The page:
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Patients with mantle cell lymphoma got new hope thanks to newly approved treatments in 2013. That's good news for the 2,800 U.S. patients with MCL, a hard-to-treat disease with a significant need for new, more effective treatment. But these new treatments aren't cheap -- which means these companies will need to overcome price objections if they want to deliver bottom line growth.
Small indication = big money
Johnson and Johnson's (NYSE: JNJ) and Pharmcyclics' (Nasdaq; PCYC) Imbruvica won approval from the FDA in November. And Celgene's (NASDAQ: CELG) Revlimid got the nod as a third line treatment from the agency in June. Doctors and patients are likely happy to have more choices, but insurers are likely less thrilled at the prospect of paying six-figure invoices for them.
After Johnson and Pharmacyclics won approval for Imbruvica, the two companies priced the drug at $130,000 per year, or roughly $90 per pill. That makes it one of the most expensive cancer drugs, eclipsing the $120,000 annual bill for Bristol-Myers' (NYSE: BMY ) Yervoy.
Bristol had to offer price cuts to European regulators in order to win backing for Yervoy in Europe, and Johnson and Pharmacyclics will likely have to negotiate with them, too. Johnson filed for European approval of Imbruvica for chronic lymphocytic leukemia, small lymphocytic leukemia, and MCL at the end of October.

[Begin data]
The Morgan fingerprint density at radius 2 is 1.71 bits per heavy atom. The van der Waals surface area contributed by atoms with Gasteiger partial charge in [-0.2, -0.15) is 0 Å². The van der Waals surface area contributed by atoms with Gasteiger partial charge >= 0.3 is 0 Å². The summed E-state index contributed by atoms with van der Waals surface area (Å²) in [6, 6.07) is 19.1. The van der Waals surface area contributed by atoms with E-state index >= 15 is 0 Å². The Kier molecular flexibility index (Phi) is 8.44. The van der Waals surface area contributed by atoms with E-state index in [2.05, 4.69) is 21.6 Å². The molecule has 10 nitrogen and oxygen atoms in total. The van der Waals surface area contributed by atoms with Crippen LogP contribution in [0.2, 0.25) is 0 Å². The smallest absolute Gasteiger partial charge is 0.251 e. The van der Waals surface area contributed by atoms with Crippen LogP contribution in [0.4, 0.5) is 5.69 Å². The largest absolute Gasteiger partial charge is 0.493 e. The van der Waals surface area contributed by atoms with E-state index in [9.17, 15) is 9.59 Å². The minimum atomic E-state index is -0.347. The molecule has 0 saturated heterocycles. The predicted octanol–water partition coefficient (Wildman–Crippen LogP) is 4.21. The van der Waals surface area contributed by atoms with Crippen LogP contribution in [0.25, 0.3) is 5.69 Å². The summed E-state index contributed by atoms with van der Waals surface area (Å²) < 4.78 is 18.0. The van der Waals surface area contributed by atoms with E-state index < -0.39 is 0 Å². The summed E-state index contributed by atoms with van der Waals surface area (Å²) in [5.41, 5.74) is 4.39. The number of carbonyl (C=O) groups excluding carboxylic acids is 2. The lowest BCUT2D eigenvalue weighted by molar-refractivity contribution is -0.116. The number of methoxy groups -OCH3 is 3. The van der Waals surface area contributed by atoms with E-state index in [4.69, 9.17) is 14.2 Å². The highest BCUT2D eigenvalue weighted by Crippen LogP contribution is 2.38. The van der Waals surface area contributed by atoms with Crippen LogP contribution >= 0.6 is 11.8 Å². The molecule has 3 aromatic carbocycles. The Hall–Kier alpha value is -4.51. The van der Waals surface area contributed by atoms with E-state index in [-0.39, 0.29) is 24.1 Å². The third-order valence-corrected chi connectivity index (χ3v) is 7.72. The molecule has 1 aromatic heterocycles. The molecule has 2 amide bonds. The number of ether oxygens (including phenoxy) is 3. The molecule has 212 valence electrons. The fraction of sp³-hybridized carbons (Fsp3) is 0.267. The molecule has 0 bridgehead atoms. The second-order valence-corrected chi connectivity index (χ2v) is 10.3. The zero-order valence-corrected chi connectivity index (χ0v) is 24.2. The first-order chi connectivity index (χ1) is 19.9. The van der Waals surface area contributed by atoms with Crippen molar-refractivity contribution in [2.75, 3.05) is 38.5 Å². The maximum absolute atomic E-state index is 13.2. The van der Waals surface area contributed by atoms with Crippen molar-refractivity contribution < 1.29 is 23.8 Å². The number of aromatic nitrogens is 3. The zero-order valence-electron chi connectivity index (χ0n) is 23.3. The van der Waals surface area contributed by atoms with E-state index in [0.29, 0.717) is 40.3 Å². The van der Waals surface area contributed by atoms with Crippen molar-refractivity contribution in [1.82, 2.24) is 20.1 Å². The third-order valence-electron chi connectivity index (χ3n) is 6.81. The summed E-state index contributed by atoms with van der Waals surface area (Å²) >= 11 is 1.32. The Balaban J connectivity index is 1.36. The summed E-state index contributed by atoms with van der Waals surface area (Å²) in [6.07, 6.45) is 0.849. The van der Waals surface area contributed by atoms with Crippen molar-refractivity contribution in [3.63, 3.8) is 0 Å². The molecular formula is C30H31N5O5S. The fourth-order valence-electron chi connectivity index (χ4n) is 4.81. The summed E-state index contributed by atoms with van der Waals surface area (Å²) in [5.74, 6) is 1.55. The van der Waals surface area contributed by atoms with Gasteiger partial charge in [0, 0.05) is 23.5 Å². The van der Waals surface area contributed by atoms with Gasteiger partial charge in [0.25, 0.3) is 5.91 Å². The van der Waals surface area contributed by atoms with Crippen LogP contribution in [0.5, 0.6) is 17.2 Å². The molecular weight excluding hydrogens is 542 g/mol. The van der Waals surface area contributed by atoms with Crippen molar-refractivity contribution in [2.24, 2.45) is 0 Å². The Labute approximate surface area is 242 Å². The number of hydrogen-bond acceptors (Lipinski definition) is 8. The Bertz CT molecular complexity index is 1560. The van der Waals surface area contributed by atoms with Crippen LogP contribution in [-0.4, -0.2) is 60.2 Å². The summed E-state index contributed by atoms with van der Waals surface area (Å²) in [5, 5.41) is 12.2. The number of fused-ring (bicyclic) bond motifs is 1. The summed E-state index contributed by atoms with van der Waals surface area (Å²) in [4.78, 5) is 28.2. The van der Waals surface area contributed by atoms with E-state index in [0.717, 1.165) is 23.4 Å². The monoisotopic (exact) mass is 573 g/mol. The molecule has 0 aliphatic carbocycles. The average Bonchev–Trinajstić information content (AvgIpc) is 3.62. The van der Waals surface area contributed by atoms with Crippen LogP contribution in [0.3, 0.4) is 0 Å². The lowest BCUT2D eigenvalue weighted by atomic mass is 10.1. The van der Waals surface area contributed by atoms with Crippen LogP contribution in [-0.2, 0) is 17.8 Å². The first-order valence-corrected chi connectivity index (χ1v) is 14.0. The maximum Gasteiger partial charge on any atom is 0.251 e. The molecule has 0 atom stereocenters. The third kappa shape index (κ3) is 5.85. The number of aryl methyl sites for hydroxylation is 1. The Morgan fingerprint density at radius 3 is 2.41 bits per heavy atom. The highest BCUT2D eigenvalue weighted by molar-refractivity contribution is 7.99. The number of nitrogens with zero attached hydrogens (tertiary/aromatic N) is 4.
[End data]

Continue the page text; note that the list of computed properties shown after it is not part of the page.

Meanwhile, Celgene's Revlimid label expansion to include MCL comes with a steep price, too. Revlimid carries a wholesale price of more than $12,000 for a 28-count package, or roughly $440 per pill.
Money well spent
Johnson and Pharmacyclics' Imbruvica, which inhibits BTK -- a signaling molecule key to cancer cell survival -- showed encouraging results in trials for previously treated MCL patients. While data hasn't confirmed Imbruvica's ability to improve overall survival, the response rate of patients treated reached nearly 66% in phase 3 tests, with 17% patients seeing a complete response. That impressed the FDA enough to grant the drug breakthrough status, which sped up the Imbruvica's approval process as a second line MCL treatment.
Celgene's Revlimid approval for MCL offers new hope to some of the toughest-to-treat patients, too. In a phase 2 study of Revlimid in patients who had previously tried and failed at least two prior treatments, 26% of patients treated with Revlimid responded, and 7% saw complete responses.
Foolish final thoughts
Americans already spend $12 billion a year treating lymphoma, and the addition of these two expensive drugs is likely to push that higher. The National Cancer Institute is already projecting that the cost to treat lymphoma will jump to as much as $20 billion in 2020. That jump will present challenges for payers. But it will also offer opportunities for investors in Johnson, Pharmacyclics, and Celgene.